Civil wars, deportations and divisions: 1946 and its contemporary significance (Book Review)

Title: 1946: The Making of the Modern World; Author: Victor Sebestyen; Publisher: Pan Macmillan; Pages: 464; Price: Rs.899

War’s opposite is peace. So once war ends, is it peace again? Not always in our world. The Second World War ended in 1945, leaving in its wake a ruined Europe and ravaged Asia. But as a new year began began a few months later, vast swathes of the world, including several not directly affected by the conflict, were still far from peaceful with no let up in misery or violence for millions and the ground being laid for a new set of conflicts including a few that linger on right on into our day.

So which year holds more significance for our world now? 1945, the year which saw the end of the Second World War, or 1946, the first full year of “peace”? It depends on how we choose to estimate the significance of a year – on the basis of major events which happened then, or apparently lesser events whose real import is only realised in hindsight, often much in the future.

British journalist, historian and author Victor Sebestyen makes a compelling case for the latter position and the latter year.

Sebestyen, whose previous works include “Twelve Days” on the 1956 Hungarian Uprising (which his parents fled when he was an infant), and “Revolution 1989”, on the dismantling of communism in Eastern Europe, notes that when he, as a historian, sought to trace roots of events he covered as a journalist – the Berlin Wall’s fall, the Soviet Union’s collapse, violence in the Middle East, China’s shift from “permanent revolution to rampant capitalism”- he found he returned continuously to 1946.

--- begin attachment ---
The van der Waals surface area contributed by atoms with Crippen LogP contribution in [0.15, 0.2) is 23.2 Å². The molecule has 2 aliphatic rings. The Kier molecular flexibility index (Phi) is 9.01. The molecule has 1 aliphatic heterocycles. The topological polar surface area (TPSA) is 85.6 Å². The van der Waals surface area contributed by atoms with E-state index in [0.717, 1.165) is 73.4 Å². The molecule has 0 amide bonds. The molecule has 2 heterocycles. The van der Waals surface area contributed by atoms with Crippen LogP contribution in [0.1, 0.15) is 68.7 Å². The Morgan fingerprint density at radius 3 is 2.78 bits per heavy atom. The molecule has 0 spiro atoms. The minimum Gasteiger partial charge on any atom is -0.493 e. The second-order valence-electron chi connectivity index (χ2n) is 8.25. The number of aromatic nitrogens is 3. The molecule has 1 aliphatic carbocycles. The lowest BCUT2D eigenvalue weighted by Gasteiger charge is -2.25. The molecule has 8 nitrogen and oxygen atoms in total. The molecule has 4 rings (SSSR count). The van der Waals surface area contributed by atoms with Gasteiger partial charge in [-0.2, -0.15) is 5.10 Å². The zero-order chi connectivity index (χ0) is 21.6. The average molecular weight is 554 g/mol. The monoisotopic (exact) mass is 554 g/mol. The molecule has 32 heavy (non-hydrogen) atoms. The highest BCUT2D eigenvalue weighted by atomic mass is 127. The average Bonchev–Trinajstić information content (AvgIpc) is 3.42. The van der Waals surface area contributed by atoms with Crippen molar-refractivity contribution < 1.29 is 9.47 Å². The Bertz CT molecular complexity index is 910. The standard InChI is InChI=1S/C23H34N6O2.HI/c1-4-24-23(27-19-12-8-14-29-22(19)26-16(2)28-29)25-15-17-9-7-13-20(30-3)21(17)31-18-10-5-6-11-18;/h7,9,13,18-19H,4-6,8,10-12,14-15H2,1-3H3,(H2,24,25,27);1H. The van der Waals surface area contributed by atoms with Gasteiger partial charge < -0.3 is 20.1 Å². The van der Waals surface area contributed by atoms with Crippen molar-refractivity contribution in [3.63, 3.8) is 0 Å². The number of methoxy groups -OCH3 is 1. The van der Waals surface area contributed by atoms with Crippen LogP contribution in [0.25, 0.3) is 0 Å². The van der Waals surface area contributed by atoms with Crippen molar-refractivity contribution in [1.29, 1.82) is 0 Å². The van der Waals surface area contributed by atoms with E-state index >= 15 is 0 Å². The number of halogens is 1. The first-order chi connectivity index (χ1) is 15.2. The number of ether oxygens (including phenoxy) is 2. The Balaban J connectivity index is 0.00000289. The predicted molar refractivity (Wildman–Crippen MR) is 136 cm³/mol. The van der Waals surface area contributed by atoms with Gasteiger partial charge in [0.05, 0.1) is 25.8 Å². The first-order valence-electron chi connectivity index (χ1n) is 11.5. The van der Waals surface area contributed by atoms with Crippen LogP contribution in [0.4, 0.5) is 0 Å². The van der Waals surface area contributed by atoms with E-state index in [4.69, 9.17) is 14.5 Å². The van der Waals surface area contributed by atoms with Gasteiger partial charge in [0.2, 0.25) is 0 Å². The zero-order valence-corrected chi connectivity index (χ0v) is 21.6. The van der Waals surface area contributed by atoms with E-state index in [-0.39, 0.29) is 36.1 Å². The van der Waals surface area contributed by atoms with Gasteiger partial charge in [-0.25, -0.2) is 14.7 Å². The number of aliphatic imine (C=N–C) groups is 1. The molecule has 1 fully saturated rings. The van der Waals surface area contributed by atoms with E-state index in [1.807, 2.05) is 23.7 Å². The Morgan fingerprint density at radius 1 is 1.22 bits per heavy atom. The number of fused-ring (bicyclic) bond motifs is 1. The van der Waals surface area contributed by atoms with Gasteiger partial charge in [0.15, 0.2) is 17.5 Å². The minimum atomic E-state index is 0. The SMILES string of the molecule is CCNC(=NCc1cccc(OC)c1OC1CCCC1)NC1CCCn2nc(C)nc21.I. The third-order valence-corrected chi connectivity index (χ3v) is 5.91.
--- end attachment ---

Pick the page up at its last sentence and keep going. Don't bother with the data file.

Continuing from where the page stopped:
As he brings out, the year saw India start on the road to independence but also division (and birth of the tensions that would continue to bedevil its relations with Pakistan down to the present day), the growing pressure in Palestine that weakened British resolve to stay and would soon explode into a long, bloody war between Jews and the Arabs, and charting of the future course of China and Japan.

That in itself should be enough but there was much more happening.

He begins from Russian-occupied northern Iran where a ‘People’s Government of Azerbaijan’ had been proclaimed in Tabriz – and the issue, along with the Soviets’ delay in withdrawing troops, became the first flashpoint between the Allies, whose relations had been getting strained in the post-war period.

The spell-binding narrative, broken into small chapters, then moves to the US, basking in prosperity and moving towards superpower status, and the Soviet Union, which is not so well-off but also getting stronger, defeated Germany, where bodies are still being found, a broke and hungry Britain, Bikini Atoll and the tests of US’ more powerful atomic bombs, Czechoslovakia where ethnic Germans are now on the receiving end, Poland where anti-Semitic riots break out, a restive India, China where civil war is raging (and US moves to arrange peace are ultimately unsuccessful), Japan, where Gen.Douglas McArthur is ushering a paradigm shift in its political and social structure (but stopped from doing so to business), Palestine where a spectacular terror attack has taken place and many more. It ends with the unprecedented cold December in devastated Europe.

One sparkling interlude is the account of a cafe-crawl in Paris, slowly recovering its gaiety, by Jean-Paul Sartre, Albert Camus, Simone de Beauvoir, and Arthur Koestler. Similarly, Sebestyen does not just concentrate on the high and mighty though there are more than enough here but also others who have their significance too – Justice Radhabinod Pal and his dissent in the Japanese war crimes trials, for one.

One perceptive point the author makes among his ruminations on the Cold war mentality and the retreat of imperialism is the shape of Asia now and US’ views on using military power if staunchly anti-imperialist US President Harry Truman had instead of letting France to reoccupy its Southeast Asian colonies, allowed the Vietnamese freedom fighters, though Communist, to take over?

History at its most accessible – and pertinent, this work, coming in today’s unsettled world, proves the study of the past is not just an academic activity and can only be neglected at one’s peril.

(07.10.2015 – Vikas Datta can be contacted at

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